The appropriations bill, which is a $600 billion bipartisan spending bill signed off by the President last week includes a provision allowing homeowners to exclude forgiven mortgage debt (the remaining mortgage loan balance when a borrower’s principal residence is sold in a “short sale” to avoid foreclosure) from their gross income when filing 2015 tax returns. The forgiven mortgage debt exemption is expected to save homeowners about $3.3 billion for the tax year 2015. The president signed off on a similar bill last year on December 19 that retroactively extended 55 tax provisions, including the one that provides tax relief for forgiven mortgage debt.
On the downside, trying to get a short sale or loan modification accepted going forward will be a much harder proposition than over the past several years. Lenders are in a much better financial position than at any time since the mortgage meltdown to play hardball with borrowers, and to absorb foreclosures. Lenders approved short sales and allowed for loan modifications out of their own best interest, not the borrowers. It won’t be impossible, but as a generality, lenders will not be motivated to take a financial loss on a loan. The numbers and borrower’s distressed financial position will have to be extreme.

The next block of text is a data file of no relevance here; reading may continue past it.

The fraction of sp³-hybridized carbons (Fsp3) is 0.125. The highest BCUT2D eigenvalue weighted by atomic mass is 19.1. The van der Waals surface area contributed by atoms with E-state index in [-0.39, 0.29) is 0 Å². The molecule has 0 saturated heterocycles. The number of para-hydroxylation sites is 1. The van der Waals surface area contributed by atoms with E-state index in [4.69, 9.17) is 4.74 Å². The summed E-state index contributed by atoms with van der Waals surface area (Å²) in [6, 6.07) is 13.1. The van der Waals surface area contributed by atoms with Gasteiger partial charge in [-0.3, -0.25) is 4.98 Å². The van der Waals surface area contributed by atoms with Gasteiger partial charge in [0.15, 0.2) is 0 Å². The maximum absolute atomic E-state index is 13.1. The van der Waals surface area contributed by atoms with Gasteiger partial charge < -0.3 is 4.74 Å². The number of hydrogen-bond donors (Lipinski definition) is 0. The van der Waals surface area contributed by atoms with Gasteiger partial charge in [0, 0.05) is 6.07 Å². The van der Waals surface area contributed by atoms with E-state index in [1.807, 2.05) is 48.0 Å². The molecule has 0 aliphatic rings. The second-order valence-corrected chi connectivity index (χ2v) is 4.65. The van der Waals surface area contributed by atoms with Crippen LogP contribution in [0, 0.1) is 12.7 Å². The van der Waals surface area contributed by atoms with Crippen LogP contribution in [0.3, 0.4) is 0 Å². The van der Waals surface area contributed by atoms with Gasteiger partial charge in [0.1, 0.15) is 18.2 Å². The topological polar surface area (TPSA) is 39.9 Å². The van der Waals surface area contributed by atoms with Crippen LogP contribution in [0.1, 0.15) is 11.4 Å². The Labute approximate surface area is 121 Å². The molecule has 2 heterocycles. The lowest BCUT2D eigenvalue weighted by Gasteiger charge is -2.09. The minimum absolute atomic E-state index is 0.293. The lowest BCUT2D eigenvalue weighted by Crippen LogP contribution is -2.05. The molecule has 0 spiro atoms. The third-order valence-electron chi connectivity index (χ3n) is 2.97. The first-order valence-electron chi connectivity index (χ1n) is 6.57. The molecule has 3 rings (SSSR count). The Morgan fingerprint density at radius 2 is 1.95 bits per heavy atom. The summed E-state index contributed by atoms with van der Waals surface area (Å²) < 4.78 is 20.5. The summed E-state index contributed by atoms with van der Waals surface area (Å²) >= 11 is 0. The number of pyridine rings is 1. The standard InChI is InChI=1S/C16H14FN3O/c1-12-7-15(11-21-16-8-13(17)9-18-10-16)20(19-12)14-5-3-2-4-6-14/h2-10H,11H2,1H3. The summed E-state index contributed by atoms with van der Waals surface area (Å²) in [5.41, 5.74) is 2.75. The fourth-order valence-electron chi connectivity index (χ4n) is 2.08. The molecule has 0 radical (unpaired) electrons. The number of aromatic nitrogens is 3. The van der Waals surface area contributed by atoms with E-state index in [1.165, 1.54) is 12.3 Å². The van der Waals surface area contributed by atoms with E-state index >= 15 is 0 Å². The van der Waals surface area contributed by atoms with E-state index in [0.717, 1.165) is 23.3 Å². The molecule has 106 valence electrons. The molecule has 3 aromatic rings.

Property values are up and there are fewer underwater loans (see chart). Inventory is still tight, and there are fewer distressed sales. Question: Why should a lender accept substantially less for the payoff of the principle of a loan, when a properly marketed foreclosed property will get market value? They won’t…
Also even if a short sale is approved, lenders are more aggressive and requiring borrowers to either apply assets, or accept an unsecured loan to cover a percentage of the deficiency.
If you are in the Los Angeles area, have any questions or real estate sales or financing needs, feel free in contacting me.
Ron Henderson GRI, RECS, CIAS
Multi Real Estate Services, Inc.
Gov’t Affairs Chair – California Association of Mortgage Professionals
Specialist in the Art of Real Estate Sales and Finance
Real Estate market, mortgage rates, Los Angeles, San Fernando Valley, Conejo Valley, Simi Valley, Woodland Hills, West Hills, Calabasas, Chatsworth